“Also, there was the aspect of knowing that if a subdivision goes in, there’s an average of two kids per house, and taxes don’t cover the cost of the services that will be needed,” she said.

Since adopting the CPA, Mendon has purchased 24 acres of open land at the northerly end of town on Route 16, created an all-purpose athletic field next to the town’s Memorial Park and made repairs to the Records Room building, where early town paper records have been stored, she said.

A project to repair the Town Hall roof is being considered, and a Route 16 parcel is being considered for affordable housing through the CPA, she said.

The combined local and state funding can also be used as the town’s match for other grants and funding, she said. In the last four years the town has received $700,000 in direct match money from the state using the CPA, she added.

“It’s important to have that (money) in our account,” she said. “You never know when land is going to be sold, or a historic building is going to be knocked down. It really gives you leverage to participate in other state (funding) programs.”

If the Vandersluis sanctuary project is approved, it won’t be the first time the Community Preservation Act has been used for such a purpose. The city of Newton used the CPA to purchase that community’s last working farm when the owner died, renovating the farmhouse into an affordable housing unit for the person now working the farm. The city-owned farm has volunteers and educational programs for teens, and produce from the farm goes to local markets and to low-income residents at reduced prices, said Katherine Roth, associate director of the Community Preservation Coalition, which oversees projects under the legislation.

The numbers of projects around the state are spread nearly evenly among open space, historic preservation, affordable housing and recreation, although buying open space is usually far more expensive than housing or historic preservation projects, she pointed out.

“One feature of the program that appeals to people is that it has inherent checks and balances,” she said. “Projects go through public hearings, and go before town meeting or city council. It will have to have community backing. Voters have final veto power.”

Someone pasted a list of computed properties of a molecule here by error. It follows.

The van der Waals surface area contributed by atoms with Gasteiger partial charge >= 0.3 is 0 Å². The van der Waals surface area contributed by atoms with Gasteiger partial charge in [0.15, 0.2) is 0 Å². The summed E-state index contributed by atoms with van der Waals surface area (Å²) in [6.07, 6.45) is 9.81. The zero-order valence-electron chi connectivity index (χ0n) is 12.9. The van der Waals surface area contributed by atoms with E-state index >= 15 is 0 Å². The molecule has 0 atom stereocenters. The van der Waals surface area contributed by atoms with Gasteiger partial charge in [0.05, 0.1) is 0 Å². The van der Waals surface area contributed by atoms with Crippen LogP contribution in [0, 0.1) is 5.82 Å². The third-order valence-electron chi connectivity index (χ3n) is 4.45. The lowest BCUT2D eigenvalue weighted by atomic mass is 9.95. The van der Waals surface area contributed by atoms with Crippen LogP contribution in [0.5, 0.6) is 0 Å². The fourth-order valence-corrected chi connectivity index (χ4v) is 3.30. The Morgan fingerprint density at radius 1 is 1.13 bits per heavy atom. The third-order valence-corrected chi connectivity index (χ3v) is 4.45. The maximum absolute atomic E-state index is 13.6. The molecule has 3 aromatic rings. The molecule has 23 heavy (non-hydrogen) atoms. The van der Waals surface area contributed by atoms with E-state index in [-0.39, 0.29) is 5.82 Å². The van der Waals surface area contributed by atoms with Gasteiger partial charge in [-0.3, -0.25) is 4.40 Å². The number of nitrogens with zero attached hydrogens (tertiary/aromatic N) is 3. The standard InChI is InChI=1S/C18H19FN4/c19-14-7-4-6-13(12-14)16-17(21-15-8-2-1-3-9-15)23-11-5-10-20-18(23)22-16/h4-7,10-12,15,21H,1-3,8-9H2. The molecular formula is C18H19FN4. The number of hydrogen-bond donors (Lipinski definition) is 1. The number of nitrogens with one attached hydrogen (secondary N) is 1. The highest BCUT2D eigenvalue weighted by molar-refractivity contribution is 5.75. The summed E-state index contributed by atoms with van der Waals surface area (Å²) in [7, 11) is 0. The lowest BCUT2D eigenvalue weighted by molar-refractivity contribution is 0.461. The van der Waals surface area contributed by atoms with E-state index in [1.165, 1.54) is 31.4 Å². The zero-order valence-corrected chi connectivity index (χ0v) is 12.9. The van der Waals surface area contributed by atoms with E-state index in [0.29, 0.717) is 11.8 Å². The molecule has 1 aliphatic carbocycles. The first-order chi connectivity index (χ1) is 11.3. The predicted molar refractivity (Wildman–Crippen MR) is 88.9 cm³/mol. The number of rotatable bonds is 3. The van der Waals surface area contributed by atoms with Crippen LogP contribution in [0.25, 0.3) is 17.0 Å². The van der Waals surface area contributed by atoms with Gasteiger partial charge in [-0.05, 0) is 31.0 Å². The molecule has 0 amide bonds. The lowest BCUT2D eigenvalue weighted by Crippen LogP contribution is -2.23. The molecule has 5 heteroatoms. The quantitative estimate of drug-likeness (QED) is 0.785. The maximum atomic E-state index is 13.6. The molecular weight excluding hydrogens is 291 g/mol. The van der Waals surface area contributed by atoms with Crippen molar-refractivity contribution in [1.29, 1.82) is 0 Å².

But while the CPA has provided communities with a mechanism to fund preservation and affordable housing, it has received some criticism. A July report by the Rappaport Institute for Greater Boston, part of the Kennedy School of Government at Harvard University, said the legislation has transferred tens of millions of dollars from the state’s poorest communities to its wealthiest.

“The Massachusetts Community Preservation Act: Who Benefits, Who Pays?” report also found that a lack of standardized reporting requirements makes it difficult to precisely determine how communities spend CPA funds, and thus how effective and efficient the program has been.

Robert A. Durand, who drafted the legislation when he was a member of the state Legislature in the 1980s and 1990s, saw it passed when he was appointed Secretary of Environmental Affairs by Mr. Cellucci. He said the preservation act has been “fabulously successful,” and the reporting problems the Rappaport report cited are being fixed.

Mr. Durand is out of state government, and is president of Durand & Anastas Environmental Strategies Inc., a consultant to the coalition.

“I think it was one of best things in my time in the Legislature,” he said. “It has paid off well.”

He said CPA projects have protected more than 8,000 acres, and produced or aided the creation of more than 1,000 affordable housing units. Additionally, it has helped preserve more than 800 historic properties and documents and created more than 50 recreational facilities, he said.

But with the housing slump hitting state tax revenues via lower property values, matching state funds will probably drop to 75 percent next October, then to 37 percent the following year unless the Legislature passes a bill now in the Senate.

“I would argue that CPA is still a great thing for communities, even without a full state match,” said Mr. Durand. “It provides communities with tools to protect their quality of life. It allows them to chart their own destiny.”